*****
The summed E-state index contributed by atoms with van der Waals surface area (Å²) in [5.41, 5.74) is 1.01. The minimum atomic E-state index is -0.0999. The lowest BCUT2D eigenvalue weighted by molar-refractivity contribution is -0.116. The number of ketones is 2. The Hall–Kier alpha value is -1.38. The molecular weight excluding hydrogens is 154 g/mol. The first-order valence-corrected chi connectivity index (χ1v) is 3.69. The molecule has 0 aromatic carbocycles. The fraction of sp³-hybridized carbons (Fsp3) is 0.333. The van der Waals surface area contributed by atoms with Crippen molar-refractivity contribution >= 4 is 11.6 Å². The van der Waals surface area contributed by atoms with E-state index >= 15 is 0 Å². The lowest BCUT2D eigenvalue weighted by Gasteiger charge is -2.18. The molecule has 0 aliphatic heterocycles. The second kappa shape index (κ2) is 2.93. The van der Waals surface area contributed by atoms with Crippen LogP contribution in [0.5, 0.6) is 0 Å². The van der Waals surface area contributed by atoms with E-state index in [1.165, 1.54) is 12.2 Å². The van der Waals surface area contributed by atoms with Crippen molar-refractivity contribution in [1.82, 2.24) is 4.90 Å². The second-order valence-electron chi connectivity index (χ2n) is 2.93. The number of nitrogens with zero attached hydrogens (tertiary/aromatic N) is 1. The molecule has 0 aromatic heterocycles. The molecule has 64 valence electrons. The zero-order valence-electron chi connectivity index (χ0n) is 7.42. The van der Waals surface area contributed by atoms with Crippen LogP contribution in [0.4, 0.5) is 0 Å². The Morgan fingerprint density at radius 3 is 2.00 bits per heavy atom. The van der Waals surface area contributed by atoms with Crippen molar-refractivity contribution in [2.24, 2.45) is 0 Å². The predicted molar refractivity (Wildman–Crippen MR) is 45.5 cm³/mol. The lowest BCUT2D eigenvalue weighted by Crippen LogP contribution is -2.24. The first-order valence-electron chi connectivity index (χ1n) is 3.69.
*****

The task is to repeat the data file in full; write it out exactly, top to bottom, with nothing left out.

The summed E-state index contributed by atoms with van der Waals surface area (Å²) in [5.41, 5.74) is 1.01. The minimum atomic E-state index is -0.0999. The lowest BCUT2D eigenvalue weighted by molar-refractivity contribution is -0.116. The number of ketones is 2. The Hall–Kier alpha value is -1.38. The molecular weight excluding hydrogens is 154 g/mol. The first-order valence-corrected chi connectivity index (χ1v) is 3.69. The molecule has 0 aromatic carbocycles. The fraction of sp³-hybridized carbons (Fsp3) is 0.333. The van der Waals surface area contributed by atoms with Crippen molar-refractivity contribution >= 4 is 11.6 Å². The van der Waals surface area contributed by atoms with E-state index >= 15 is 0 Å². The lowest BCUT2D eigenvalue weighted by Gasteiger charge is -2.18. The molecule has 0 aliphatic heterocycles. The second kappa shape index (κ2) is 2.93. The van der Waals surface area contributed by atoms with Crippen LogP contribution in [0.5, 0.6) is 0 Å². The van der Waals surface area contributed by atoms with E-state index in [1.165, 1.54) is 12.2 Å². The van der Waals surface area contributed by atoms with Crippen molar-refractivity contribution in [1.82, 2.24) is 4.90 Å². The second-order valence-electron chi connectivity index (χ2n) is 2.93. The number of nitrogens with zero attached hydrogens (tertiary/aromatic N) is 1. The molecule has 0 aromatic heterocycles. The molecule has 64 valence electrons. The zero-order valence-electron chi connectivity index (χ0n) is 7.42. The van der Waals surface area contributed by atoms with Crippen LogP contribution in [0.4, 0.5) is 0 Å². The Morgan fingerprint density at radius 3 is 2.00 bits per heavy atom. The van der Waals surface area contributed by atoms with Crippen molar-refractivity contribution in [2.24, 2.45) is 0 Å². The predicted molar refractivity (Wildman–Crippen MR) is 45.5 cm³/mol. The lowest BCUT2D eigenvalue weighted by Crippen LogP contribution is -2.24. The first-order valence-electron chi connectivity index (χ1n) is 3.69.